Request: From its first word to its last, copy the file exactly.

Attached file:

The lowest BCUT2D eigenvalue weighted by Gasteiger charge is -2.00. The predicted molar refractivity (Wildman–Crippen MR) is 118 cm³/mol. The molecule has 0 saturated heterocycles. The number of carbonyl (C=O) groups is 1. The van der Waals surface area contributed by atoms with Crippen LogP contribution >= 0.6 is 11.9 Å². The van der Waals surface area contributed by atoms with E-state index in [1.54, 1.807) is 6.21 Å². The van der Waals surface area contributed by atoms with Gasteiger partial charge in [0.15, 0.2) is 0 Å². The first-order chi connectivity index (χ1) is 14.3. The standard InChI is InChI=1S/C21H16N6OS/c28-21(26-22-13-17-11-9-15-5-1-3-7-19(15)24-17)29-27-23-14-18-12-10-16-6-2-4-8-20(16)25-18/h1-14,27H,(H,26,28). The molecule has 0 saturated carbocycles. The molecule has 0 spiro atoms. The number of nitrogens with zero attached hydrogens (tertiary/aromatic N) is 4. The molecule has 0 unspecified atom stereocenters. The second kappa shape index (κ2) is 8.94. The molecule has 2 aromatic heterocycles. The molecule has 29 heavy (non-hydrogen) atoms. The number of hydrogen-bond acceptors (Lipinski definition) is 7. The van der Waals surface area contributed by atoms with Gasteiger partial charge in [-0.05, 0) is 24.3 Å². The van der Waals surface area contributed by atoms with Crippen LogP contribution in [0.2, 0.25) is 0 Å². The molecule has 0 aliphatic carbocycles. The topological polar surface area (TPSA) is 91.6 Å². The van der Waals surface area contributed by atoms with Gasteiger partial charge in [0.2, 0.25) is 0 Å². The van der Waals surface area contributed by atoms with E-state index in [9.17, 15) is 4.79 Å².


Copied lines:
The lowest BCUT2D eigenvalue weighted by Gasteiger charge is -2.00. The predicted molar refractivity (Wildman–Crippen MR) is 118 cm³/mol. The molecule has 0 saturated heterocycles. The number of carbonyl (C=O) groups is 1. The van der Waals surface area contributed by atoms with Crippen LogP contribution >= 0.6 is 11.9 Å². The van der Waals surface area contributed by atoms with E-state index in [1.54, 1.807) is 6.21 Å². The van der Waals surface area contributed by atoms with Gasteiger partial charge in [0.15, 0.2) is 0 Å². The first-order chi connectivity index (χ1) is 14.3. The standard InChI is InChI=1S/C21H16N6OS/c28-21(26-22-13-17-11-9-15-5-1-3-7-19(15)24-17)29-27-23-14-18-12-10-16-6-2-4-8-20(16)25-18/h1-14,27H,(H,26,28). The molecule has 0 saturated carbocycles. The molecule has 0 spiro atoms. The number of nitrogens with zero attached hydrogens (tertiary/aromatic N) is 4. The molecule has 0 unspecified atom stereocenters. The second kappa shape index (κ2) is 8.94. The molecule has 2 aromatic heterocycles. The molecule has 29 heavy (non-hydrogen) atoms. The number of hydrogen-bond acceptors (Lipinski definition) is 7. The van der Waals surface area contributed by atoms with Gasteiger partial charge in [-0.05, 0) is 24.3 Å². The van der Waals surface area contributed by atoms with Crippen LogP contribution in [0.2, 0.25) is 0 Å². The molecule has 0 aliphatic carbocycles. The topological polar surface area (TPSA) is 91.6 Å². The van der Waals surface area contributed by atoms with Gasteiger partial charge in [0.2, 0.25) is 0 Å². The van der Waals surface area contributed by atoms with E-state index in [9.17, 15) is 4.79 Å².